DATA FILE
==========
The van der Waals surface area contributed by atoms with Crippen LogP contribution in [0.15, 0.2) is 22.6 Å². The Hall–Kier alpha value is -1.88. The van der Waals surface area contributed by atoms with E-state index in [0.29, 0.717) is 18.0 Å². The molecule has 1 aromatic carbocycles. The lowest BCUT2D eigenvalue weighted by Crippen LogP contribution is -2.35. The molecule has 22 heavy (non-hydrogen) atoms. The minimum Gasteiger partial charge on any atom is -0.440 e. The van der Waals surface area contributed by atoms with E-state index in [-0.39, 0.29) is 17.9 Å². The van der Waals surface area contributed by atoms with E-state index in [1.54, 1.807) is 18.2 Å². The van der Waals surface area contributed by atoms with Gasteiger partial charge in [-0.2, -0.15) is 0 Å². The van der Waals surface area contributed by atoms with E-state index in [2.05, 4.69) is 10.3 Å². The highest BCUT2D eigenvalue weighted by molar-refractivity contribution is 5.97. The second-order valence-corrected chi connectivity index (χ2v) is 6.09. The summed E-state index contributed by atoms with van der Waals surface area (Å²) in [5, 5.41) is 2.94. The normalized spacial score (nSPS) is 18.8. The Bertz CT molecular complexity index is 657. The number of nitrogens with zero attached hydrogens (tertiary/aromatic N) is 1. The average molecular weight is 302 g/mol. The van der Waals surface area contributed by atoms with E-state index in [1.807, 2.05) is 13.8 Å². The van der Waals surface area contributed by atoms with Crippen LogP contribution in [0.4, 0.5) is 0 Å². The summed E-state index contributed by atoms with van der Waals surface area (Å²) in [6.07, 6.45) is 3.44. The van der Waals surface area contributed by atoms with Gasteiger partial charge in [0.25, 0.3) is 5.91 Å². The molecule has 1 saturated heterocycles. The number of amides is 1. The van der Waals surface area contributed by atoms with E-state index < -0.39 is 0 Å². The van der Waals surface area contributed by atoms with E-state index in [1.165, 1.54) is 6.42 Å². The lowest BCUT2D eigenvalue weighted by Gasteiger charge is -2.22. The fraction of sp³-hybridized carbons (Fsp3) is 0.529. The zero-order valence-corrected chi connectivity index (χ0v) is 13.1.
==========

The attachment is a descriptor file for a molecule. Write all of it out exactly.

The van der Waals surface area contributed by atoms with Crippen LogP contribution in [0.15, 0.2) is 22.6 Å². The Hall–Kier alpha value is -1.88. The van der Waals surface area contributed by atoms with E-state index in [0.29, 0.717) is 18.0 Å². The molecule has 1 aromatic carbocycles. The lowest BCUT2D eigenvalue weighted by Crippen LogP contribution is -2.35. The molecule has 22 heavy (non-hydrogen) atoms. The minimum Gasteiger partial charge on any atom is -0.440 e. The van der Waals surface area contributed by atoms with E-state index in [-0.39, 0.29) is 17.9 Å². The van der Waals surface area contributed by atoms with E-state index in [1.54, 1.807) is 18.2 Å². The van der Waals surface area contributed by atoms with Gasteiger partial charge in [-0.2, -0.15) is 0 Å². The van der Waals surface area contributed by atoms with E-state index in [2.05, 4.69) is 10.3 Å². The highest BCUT2D eigenvalue weighted by molar-refractivity contribution is 5.97. The second-order valence-corrected chi connectivity index (χ2v) is 6.09. The summed E-state index contributed by atoms with van der Waals surface area (Å²) in [5, 5.41) is 2.94. The normalized spacial score (nSPS) is 18.8. The Bertz CT molecular complexity index is 657. The number of nitrogens with zero attached hydrogens (tertiary/aromatic N) is 1. The average molecular weight is 302 g/mol. The van der Waals surface area contributed by atoms with E-state index in [1.807, 2.05) is 13.8 Å². The van der Waals surface area contributed by atoms with Crippen LogP contribution in [0.4, 0.5) is 0 Å². The summed E-state index contributed by atoms with van der Waals surface area (Å²) in [6.07, 6.45) is 3.44. The van der Waals surface area contributed by atoms with Gasteiger partial charge in [0.25, 0.3) is 5.91 Å². The molecule has 1 saturated heterocycles. The number of amides is 1. The van der Waals surface area contributed by atoms with E-state index < -0.39 is 0 Å². The van der Waals surface area contributed by atoms with E-state index in [1.165, 1.54) is 6.42 Å². The lowest BCUT2D eigenvalue weighted by Gasteiger charge is -2.22. The fraction of sp³-hybridized carbons (Fsp3) is 0.529. The zero-order valence-corrected chi connectivity index (χ0v) is 13.1.